We need a broad coalition for the UN’s Decade of Action to achieve the Sustainable Development Goal of Zero Hunger, and welcome all who are ready to put their shoulder to the wheel. More are needed, now. It’s our only chance of beating hunger and malnutrition.

The annual gathering of some of the most powerful figures from politics and business is a somewhat incongruous place to highlight the fact that globally, one in nine people is hungry. But without a change in trajectory we won’t meet the globally agreed Sustainable Development Goal of Zero Hunger, and here are the leaders whose actions can put this right. And so, with funding from generous private sector donors, we made this rather unusual field trip up to advocate to leaders on what needs to be done. Here are some of the calls we raised there:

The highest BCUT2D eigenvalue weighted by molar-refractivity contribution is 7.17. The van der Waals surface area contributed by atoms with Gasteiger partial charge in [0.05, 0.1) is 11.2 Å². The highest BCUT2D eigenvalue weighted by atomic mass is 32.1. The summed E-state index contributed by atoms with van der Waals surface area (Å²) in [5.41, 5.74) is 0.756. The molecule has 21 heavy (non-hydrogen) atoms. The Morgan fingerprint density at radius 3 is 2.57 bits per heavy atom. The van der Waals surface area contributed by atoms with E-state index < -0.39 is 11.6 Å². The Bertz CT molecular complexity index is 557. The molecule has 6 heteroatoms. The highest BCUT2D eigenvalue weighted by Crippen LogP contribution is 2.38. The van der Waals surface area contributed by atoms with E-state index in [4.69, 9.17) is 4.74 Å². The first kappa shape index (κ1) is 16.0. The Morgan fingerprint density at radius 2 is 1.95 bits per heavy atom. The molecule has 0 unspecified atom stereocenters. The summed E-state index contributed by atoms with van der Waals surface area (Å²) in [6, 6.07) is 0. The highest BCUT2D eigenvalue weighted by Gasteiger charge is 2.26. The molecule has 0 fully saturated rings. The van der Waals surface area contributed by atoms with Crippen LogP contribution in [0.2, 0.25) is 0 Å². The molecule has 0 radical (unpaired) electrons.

1. Build resilience in climate risk hotspots

As a threat multiplier, climate change exacerbates ongoing social, political, economic and environmental challenges facing many low-income and fragile countries. Action by both public and private sector institutions is needed to facilitate risk reduction in an increasingly unpredictable world. It is vital to enhance social safety nets for the most vulnerable people, and through that also protect some of the most critical natural assets from degradation.

World Food Programme chief executive David Beasley in Burkina Faso, last year. Photo: George Fominyen